Vice is as synonymous with Super Bowl week as football players and exclusive parties.
But Valley police are working to discourage pimps, prostitutes and drug dealers from joining the festivities. As officers crack down on sex merchants, some cities are issuing licenses to the horde of erotic dancers now arriving to legally undress in local strip clubs.
The Phoenix Police Department is focusing on prostitution in the run-up to the championship game Sunday, said Sgt. Joel Tranter, a department spokesman. Most Super Bowl visitors have cash to spend, and the event’s party atmosphere is hospitable to those willing to pay for sex.
“We do know the prostitutes will be coming to Phoenix,” Tranter said, “if they’re not here already.”
Phoenix police are working with other Valley police departments in its anti-prostitution operation.
That collaboration has already led to an arrest. Police broke up a suspected child prostitution ring in Mesa three weeks ago.
Tranter said the ring likely set up, allegedly offering the services of three teenage girls, to take advantage of major events coming to town, including the Super Bowl.
Prostitution is common around the nation’s largest single sporting event, Tranter said. That was true 12 years ago, when Tempe hosted the game.
Police are targeting all those involved in sex sales: pimps, prostitutes and their customers.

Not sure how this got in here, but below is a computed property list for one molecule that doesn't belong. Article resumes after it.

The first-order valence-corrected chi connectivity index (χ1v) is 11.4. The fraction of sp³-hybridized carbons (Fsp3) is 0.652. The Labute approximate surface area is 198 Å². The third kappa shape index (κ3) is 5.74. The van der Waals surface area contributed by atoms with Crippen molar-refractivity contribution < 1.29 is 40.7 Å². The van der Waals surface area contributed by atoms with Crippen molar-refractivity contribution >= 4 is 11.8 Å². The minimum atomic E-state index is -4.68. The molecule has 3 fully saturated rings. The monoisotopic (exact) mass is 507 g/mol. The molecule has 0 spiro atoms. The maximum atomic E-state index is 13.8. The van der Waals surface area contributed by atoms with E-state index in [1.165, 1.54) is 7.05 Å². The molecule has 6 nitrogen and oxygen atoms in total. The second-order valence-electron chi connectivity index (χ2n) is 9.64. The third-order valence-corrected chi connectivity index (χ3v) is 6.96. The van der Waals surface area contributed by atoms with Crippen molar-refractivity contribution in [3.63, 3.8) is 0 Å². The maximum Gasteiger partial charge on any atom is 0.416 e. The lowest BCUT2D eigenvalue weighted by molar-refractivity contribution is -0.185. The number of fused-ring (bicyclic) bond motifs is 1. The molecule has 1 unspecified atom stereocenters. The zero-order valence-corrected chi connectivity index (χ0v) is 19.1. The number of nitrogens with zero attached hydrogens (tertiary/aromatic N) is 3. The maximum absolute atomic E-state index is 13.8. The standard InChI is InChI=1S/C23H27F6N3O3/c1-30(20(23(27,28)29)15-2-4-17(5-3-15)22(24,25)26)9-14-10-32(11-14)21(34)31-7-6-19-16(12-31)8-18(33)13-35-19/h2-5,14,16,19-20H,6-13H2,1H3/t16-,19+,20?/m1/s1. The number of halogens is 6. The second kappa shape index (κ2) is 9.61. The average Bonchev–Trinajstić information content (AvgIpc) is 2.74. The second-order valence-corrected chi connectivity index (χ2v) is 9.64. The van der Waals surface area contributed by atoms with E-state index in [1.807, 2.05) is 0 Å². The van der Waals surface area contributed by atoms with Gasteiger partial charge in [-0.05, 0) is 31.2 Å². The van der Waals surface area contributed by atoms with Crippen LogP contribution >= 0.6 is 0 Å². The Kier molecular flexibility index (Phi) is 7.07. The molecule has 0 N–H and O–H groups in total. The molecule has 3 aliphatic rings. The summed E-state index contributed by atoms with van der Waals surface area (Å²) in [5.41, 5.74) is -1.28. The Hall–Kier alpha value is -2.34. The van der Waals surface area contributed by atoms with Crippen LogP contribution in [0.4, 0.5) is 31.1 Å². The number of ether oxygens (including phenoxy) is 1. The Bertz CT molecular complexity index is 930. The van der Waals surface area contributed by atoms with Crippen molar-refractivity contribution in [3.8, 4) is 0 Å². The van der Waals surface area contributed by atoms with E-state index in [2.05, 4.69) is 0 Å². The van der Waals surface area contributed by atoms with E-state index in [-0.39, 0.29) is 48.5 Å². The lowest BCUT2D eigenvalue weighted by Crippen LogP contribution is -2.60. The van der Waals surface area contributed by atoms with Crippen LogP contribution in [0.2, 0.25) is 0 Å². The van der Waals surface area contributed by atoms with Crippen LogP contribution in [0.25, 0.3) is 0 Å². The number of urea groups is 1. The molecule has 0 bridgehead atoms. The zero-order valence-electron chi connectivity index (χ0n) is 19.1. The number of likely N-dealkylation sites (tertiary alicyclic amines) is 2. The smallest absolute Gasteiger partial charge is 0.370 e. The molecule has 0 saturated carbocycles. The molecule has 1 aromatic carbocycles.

“Don’t be surprised, if you show up to negotiate a sex-for-money deal, that it’s a Phoenix police officer and you end up getting arrested,” Tranter said.
While prostitutes aren’t welcome, many strippers are already doing their First-Amendment-protected work throughout the Valley.
Scottsdale and Phoenix have sexually oriented business ordinances that require dancers to have a city license to legally strip. The new arrivals have been applying for that paperwork in recent weeks.
“We’ve certainly had a noticeable increase in the activity,” said Dave Smith, a Phoenix license service manager.
The city won’t have a count of how many erotic dancers it imported for the Super Bowl until next month.
In Scottsdale, where most of the high profile parties are happening, the strip clubs don’t necessarily need the extra dancers. Todd Borowsky, owner of Skin Cabaret, said last week that he didn’t expect to hire traveling dancers.
As always, police intend to enforce all laws while working around the Super Bowl, Tranter said.
However, they do not expect to spend much time tracking illegal drug sales.
“The people who are coming here, the business folks, it’s not the same clientele that’ll be walking down the street buying meth and cocaine,” Tranter said.